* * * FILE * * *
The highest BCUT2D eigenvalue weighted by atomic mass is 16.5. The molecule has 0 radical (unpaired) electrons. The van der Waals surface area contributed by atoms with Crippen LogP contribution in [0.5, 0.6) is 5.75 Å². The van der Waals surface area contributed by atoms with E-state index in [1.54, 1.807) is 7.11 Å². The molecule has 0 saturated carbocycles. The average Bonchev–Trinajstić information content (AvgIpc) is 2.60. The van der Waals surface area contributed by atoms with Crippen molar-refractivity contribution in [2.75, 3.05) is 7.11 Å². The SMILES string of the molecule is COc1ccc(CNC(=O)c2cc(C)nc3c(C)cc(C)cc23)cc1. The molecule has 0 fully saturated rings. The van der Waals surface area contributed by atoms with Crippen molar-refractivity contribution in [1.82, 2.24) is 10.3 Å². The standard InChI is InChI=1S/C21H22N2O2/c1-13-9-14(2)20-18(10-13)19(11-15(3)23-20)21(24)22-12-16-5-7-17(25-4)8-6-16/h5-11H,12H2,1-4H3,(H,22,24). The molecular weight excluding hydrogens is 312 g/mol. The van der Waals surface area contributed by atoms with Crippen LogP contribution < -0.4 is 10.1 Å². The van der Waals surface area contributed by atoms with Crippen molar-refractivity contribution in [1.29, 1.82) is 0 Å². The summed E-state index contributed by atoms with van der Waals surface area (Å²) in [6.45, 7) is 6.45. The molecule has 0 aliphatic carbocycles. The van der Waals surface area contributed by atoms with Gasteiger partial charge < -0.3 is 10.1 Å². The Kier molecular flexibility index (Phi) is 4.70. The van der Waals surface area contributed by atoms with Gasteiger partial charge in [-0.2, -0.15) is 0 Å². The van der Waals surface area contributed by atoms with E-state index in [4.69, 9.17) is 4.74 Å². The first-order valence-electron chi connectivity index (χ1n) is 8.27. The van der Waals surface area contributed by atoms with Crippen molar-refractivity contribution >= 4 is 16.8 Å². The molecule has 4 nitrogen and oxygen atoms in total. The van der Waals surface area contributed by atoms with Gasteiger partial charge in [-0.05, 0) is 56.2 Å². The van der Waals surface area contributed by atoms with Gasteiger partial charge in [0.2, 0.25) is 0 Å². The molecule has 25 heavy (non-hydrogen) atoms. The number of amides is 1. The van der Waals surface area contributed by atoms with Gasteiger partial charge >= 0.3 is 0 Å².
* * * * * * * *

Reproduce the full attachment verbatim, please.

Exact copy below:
The highest BCUT2D eigenvalue weighted by atomic mass is 16.5. The molecule has 0 radical (unpaired) electrons. The van der Waals surface area contributed by atoms with Crippen LogP contribution in [0.5, 0.6) is 5.75 Å². The van der Waals surface area contributed by atoms with E-state index in [1.54, 1.807) is 7.11 Å². The molecule has 0 saturated carbocycles. The average Bonchev–Trinajstić information content (AvgIpc) is 2.60. The van der Waals surface area contributed by atoms with Crippen molar-refractivity contribution in [2.75, 3.05) is 7.11 Å². The SMILES string of the molecule is COc1ccc(CNC(=O)c2cc(C)nc3c(C)cc(C)cc23)cc1. The molecule has 0 fully saturated rings. The van der Waals surface area contributed by atoms with Crippen molar-refractivity contribution in [1.82, 2.24) is 10.3 Å². The standard InChI is InChI=1S/C21H22N2O2/c1-13-9-14(2)20-18(10-13)19(11-15(3)23-20)21(24)22-12-16-5-7-17(25-4)8-6-16/h5-11H,12H2,1-4H3,(H,22,24). The molecular weight excluding hydrogens is 312 g/mol. The van der Waals surface area contributed by atoms with Crippen LogP contribution < -0.4 is 10.1 Å². The van der Waals surface area contributed by atoms with Crippen molar-refractivity contribution in [1.29, 1.82) is 0 Å². The summed E-state index contributed by atoms with van der Waals surface area (Å²) in [6.45, 7) is 6.45. The molecule has 0 aliphatic carbocycles. The van der Waals surface area contributed by atoms with Gasteiger partial charge < -0.3 is 10.1 Å². The Kier molecular flexibility index (Phi) is 4.70. The van der Waals surface area contributed by atoms with Gasteiger partial charge in [-0.2, -0.15) is 0 Å². The van der Waals surface area contributed by atoms with E-state index in [4.69, 9.17) is 4.74 Å². The first-order valence-electron chi connectivity index (χ1n) is 8.27. The van der Waals surface area contributed by atoms with Crippen molar-refractivity contribution >= 4 is 16.8 Å². The molecule has 4 nitrogen and oxygen atoms in total. The van der Waals surface area contributed by atoms with Gasteiger partial charge in [-0.05, 0) is 56.2 Å². The van der Waals surface area contributed by atoms with Gasteiger partial charge in [0.2, 0.25) is 0 Å². The molecule has 25 heavy (non-hydrogen) atoms. The number of amides is 1. The van der Waals surface area contributed by atoms with Gasteiger partial charge >= 0.3 is 0 Å².